Wednesday, 17 February 2016

Blood Year, David Kilcullen, 17 February, 2016

John Stapleton

The result of Western intervention in the Middle East has been the creation of battle hardened terrorist groups wealthier and more dangerous than ever before.

A new book by internationally acclaimed Australian-born terror expert David Kilcullen, Blood Year: The Failures of the War on Terror, released this week, slams President George Bush’s invasion of Iraq as a diabolical mistake. But the author is no more complimentary towards President Barack Obama, who, he says has mistaken brave talk for effective action and
increased the terror threat worldwide. Tens of billions of dollars and hundreds of thousands of lives have been wasted.

As Mr Kilcullen puts it so eloquently, Western countries now face severely reduced international credibility and a larger, more unified, capable, experienced and savage enemy in a far less stable world.

The terror threat has metastasized across the Middle East, and both al-Qaída and Islamic State are back in the game everywhere, including in Afghanistan, Pakistan, India, Syria, Somalia and Yemen.

The biggest question from an Australian standpoint is: how did we get involved in this mess?

Mr Kilcullen told The New Daily: “It was a mad idea to go into Iraq in the first place. It is an American screwup, but we are all participants. There’s plenty of blame to go around.”

He said back in 2002, while working at Army Headquarters, he received a background briefing on the invasion of Iraq with a group including a very senior politician, presumably Prime Minister John Howard, although Mr Kilcullen refuses to confirm his identity.

“I thought, ‘I will never get the chance to ask this again’. So I asked, ‘why are we doing it?’ This person said: ‘You are asking the wrong question. The Americans are invading, should we be in it or not?”

But by failing to urge caution and encourage broader approaches to the disaster of Iraq, Australia proved a very poor ally indeed.

Mr Kilcullen, who now lives in the US but is in Australia this week for lectures and interviews,  is unique among commentators for his insider knowledge, both as a former military officer and as a counterterror adviser at the highest reaches of the American government, including as Chief Strategist at the US State Department.

Prime Minister Tony Abbott made national security his signature tune, but Kilcullen says politicians of all stripes have an interest in exploiting terror to attack opponents in the trench warfare that passes for political process. “You may as well criticise a dog for barking,” he says. “Politicians manipulate public opinion. It is what it is. All sides are trying to spin up the terror threat.”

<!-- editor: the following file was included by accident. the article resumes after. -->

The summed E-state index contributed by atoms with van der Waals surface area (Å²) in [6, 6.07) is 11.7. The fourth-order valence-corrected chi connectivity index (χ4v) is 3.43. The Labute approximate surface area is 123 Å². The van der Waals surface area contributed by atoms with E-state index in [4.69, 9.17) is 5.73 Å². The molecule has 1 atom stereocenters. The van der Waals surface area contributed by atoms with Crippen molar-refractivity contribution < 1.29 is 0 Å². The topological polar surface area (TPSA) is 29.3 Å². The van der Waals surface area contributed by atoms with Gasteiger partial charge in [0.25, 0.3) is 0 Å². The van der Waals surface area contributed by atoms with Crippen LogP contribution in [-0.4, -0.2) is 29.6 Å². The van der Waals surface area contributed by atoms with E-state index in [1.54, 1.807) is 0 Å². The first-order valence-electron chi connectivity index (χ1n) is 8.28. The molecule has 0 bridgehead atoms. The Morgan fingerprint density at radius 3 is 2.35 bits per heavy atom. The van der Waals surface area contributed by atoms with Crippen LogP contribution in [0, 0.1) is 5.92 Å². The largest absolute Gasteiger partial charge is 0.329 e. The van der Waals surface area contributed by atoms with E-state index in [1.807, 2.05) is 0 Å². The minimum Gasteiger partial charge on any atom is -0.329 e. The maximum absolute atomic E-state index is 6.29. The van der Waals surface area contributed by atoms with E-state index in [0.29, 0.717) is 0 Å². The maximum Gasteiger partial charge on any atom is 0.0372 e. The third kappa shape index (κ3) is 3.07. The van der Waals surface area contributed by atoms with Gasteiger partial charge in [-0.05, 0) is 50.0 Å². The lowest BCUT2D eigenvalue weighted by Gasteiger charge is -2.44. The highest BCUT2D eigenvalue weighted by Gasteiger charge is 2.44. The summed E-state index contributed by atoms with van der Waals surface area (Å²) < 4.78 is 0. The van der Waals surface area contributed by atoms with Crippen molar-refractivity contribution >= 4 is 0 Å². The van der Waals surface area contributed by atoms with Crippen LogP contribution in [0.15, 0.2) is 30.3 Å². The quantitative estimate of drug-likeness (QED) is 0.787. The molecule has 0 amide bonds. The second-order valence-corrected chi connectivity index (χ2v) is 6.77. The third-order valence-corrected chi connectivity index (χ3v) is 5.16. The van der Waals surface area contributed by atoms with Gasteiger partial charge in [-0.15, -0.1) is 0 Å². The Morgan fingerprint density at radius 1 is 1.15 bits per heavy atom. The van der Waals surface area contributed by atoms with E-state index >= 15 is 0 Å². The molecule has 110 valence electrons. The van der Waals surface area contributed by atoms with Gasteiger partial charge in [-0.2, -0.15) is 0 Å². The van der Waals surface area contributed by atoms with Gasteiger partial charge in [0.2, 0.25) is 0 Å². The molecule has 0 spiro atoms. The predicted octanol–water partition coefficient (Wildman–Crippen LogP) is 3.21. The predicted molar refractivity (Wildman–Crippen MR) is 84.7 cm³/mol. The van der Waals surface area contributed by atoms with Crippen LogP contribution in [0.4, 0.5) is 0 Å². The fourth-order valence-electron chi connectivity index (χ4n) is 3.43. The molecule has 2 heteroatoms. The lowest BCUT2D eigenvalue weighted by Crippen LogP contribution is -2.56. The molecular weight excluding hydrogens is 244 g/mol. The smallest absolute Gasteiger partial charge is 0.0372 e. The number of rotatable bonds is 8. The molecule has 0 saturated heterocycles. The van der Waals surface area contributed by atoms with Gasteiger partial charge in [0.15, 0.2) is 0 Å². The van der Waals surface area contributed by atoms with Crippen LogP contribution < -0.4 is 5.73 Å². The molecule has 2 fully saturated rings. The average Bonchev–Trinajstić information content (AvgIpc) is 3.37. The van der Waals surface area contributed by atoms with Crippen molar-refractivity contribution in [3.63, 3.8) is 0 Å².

Kilcullen says one of the reasons he wrote Blood Year was to force a rethink: “What are we trying to protect?”

Ways to defeat Islamic State being rolled out in the West, including Australia, involve pre-emptively detaining people on the suspicion they may be planning to commit a crime, mass surveillance and treating all Muslims as a threat. “We are destroying society to save it,” he says. “There is a real risk of that happening.”

Some parts of Blood Year are deeply shocking, including the extreme barbarity perpetrated by all sides in a collapsing Iraq. It records, for instance, how, under the noses of Coalition forces, commercial kidnapping gangs auctioned off terrified children for slaughter in a makeshift night market. “A whole underground industry grew up around the making of sectarian snuff videos… like any drug, blood-lust demands progressively bigger hits to satisfy its addicts.”

Blood Year contains a very apt quote from German philosopher Friedrich Nietzsche: “Whoever fights monsters should see to it that in the process he does not become a monster. And if you gaze for long into an abyss, the abyss also gazes into you.”

Of the war fatigue that has settled on Australia, even as increasing numbers of bombs paid for by Australian taxpayers rain down on the Middle East, Mr Kilcullen, puts it down to the length of the conflict. He expects “this enormous slow-motion train wreck” to last at least another five years.

Mr Kilcullen is the first to argue that America, and Australia, should never have invaded Iraq in the first place. Now that intervention has spawned the escalating threat of Islamic State the questions have changed. “What is the end game?” he asks.

Islamic State believe they are key agents in a coming Apocalypse, and many, including Mr Kilcullen, fear that 2016 may prove to be a escalating disaster far worse than anything that has gone before.

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